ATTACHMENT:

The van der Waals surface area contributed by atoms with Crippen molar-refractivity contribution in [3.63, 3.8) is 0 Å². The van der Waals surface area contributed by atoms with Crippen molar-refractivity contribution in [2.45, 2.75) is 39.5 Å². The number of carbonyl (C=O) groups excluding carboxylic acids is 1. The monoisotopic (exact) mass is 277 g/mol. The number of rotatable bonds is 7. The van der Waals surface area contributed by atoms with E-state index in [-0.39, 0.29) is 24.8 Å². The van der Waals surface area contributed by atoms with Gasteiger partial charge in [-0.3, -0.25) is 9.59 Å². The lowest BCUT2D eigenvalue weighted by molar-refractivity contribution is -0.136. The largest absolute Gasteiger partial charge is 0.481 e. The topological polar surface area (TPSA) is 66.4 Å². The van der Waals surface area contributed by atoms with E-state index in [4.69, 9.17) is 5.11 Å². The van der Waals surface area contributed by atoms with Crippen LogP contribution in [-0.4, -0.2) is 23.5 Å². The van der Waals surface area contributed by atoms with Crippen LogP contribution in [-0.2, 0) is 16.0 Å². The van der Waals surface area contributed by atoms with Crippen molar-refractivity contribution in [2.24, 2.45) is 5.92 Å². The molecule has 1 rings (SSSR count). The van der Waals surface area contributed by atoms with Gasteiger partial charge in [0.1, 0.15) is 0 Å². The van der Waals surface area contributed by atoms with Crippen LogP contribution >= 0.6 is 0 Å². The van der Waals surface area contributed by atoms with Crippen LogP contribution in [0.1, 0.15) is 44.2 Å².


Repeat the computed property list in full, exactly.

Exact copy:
The van der Waals surface area contributed by atoms with Crippen molar-refractivity contribution in [3.63, 3.8) is 0 Å². The van der Waals surface area contributed by atoms with Crippen molar-refractivity contribution in [2.45, 2.75) is 39.5 Å². The number of carbonyl (C=O) groups excluding carboxylic acids is 1. The monoisotopic (exact) mass is 277 g/mol. The number of rotatable bonds is 7. The van der Waals surface area contributed by atoms with E-state index in [-0.39, 0.29) is 24.8 Å². The van der Waals surface area contributed by atoms with Gasteiger partial charge in [-0.3, -0.25) is 9.59 Å². The lowest BCUT2D eigenvalue weighted by molar-refractivity contribution is -0.136. The largest absolute Gasteiger partial charge is 0.481 e. The topological polar surface area (TPSA) is 66.4 Å². The van der Waals surface area contributed by atoms with E-state index in [4.69, 9.17) is 5.11 Å². The van der Waals surface area contributed by atoms with Crippen LogP contribution in [-0.4, -0.2) is 23.5 Å². The van der Waals surface area contributed by atoms with Crippen LogP contribution in [-0.2, 0) is 16.0 Å². The van der Waals surface area contributed by atoms with Crippen molar-refractivity contribution in [2.24, 2.45) is 5.92 Å². The molecule has 1 rings (SSSR count). The van der Waals surface area contributed by atoms with Gasteiger partial charge in [0.1, 0.15) is 0 Å². The van der Waals surface area contributed by atoms with Crippen LogP contribution >= 0.6 is 0 Å². The van der Waals surface area contributed by atoms with Crippen LogP contribution in [0.1, 0.15) is 44.2 Å².